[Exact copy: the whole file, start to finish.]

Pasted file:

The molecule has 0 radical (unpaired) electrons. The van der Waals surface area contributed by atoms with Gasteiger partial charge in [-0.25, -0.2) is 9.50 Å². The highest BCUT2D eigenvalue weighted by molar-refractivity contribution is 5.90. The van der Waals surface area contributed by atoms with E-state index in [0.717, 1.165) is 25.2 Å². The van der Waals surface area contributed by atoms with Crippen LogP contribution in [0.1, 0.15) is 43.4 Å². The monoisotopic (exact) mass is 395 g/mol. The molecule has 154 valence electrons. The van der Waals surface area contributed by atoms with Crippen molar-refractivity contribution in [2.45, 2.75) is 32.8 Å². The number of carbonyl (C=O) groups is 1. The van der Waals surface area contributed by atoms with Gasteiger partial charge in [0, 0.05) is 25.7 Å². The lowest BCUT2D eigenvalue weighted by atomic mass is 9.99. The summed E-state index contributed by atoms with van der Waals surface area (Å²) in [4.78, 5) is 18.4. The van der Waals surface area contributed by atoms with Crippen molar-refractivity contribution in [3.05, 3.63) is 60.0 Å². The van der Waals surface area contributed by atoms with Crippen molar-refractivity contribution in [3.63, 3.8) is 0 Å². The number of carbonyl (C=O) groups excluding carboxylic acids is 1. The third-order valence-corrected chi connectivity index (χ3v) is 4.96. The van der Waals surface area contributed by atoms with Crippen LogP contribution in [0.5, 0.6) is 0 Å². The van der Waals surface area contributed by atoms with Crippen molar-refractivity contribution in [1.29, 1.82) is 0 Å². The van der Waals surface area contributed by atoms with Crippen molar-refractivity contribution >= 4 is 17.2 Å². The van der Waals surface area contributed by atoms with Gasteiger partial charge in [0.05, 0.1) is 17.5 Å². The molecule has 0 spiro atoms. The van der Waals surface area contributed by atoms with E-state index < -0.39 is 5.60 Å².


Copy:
The molecule has 0 radical (unpaired) electrons. The van der Waals surface area contributed by atoms with Gasteiger partial charge in [-0.25, -0.2) is 9.50 Å². The highest BCUT2D eigenvalue weighted by molar-refractivity contribution is 5.90. The van der Waals surface area contributed by atoms with E-state index in [0.717, 1.165) is 25.2 Å². The van der Waals surface area contributed by atoms with Crippen LogP contribution in [0.1, 0.15) is 43.4 Å². The monoisotopic (exact) mass is 395 g/mol. The molecule has 154 valence electrons. The van der Waals surface area contributed by atoms with Crippen molar-refractivity contribution in [2.45, 2.75) is 32.8 Å². The number of carbonyl (C=O) groups is 1. The van der Waals surface area contributed by atoms with Gasteiger partial charge in [0, 0.05) is 25.7 Å². The lowest BCUT2D eigenvalue weighted by atomic mass is 9.99. The summed E-state index contributed by atoms with van der Waals surface area (Å²) in [4.78, 5) is 18.4. The van der Waals surface area contributed by atoms with Crippen molar-refractivity contribution in [3.05, 3.63) is 60.0 Å². The van der Waals surface area contributed by atoms with Crippen molar-refractivity contribution in [3.63, 3.8) is 0 Å². The number of carbonyl (C=O) groups excluding carboxylic acids is 1. The third-order valence-corrected chi connectivity index (χ3v) is 4.96. The van der Waals surface area contributed by atoms with Crippen LogP contribution in [0.5, 0.6) is 0 Å². The van der Waals surface area contributed by atoms with Crippen molar-refractivity contribution in [1.29, 1.82) is 0 Å². The van der Waals surface area contributed by atoms with Crippen molar-refractivity contribution >= 4 is 17.2 Å². The van der Waals surface area contributed by atoms with Gasteiger partial charge in [0.05, 0.1) is 17.5 Å². The molecule has 0 spiro atoms. The van der Waals surface area contributed by atoms with E-state index < -0.39 is 5.60 Å².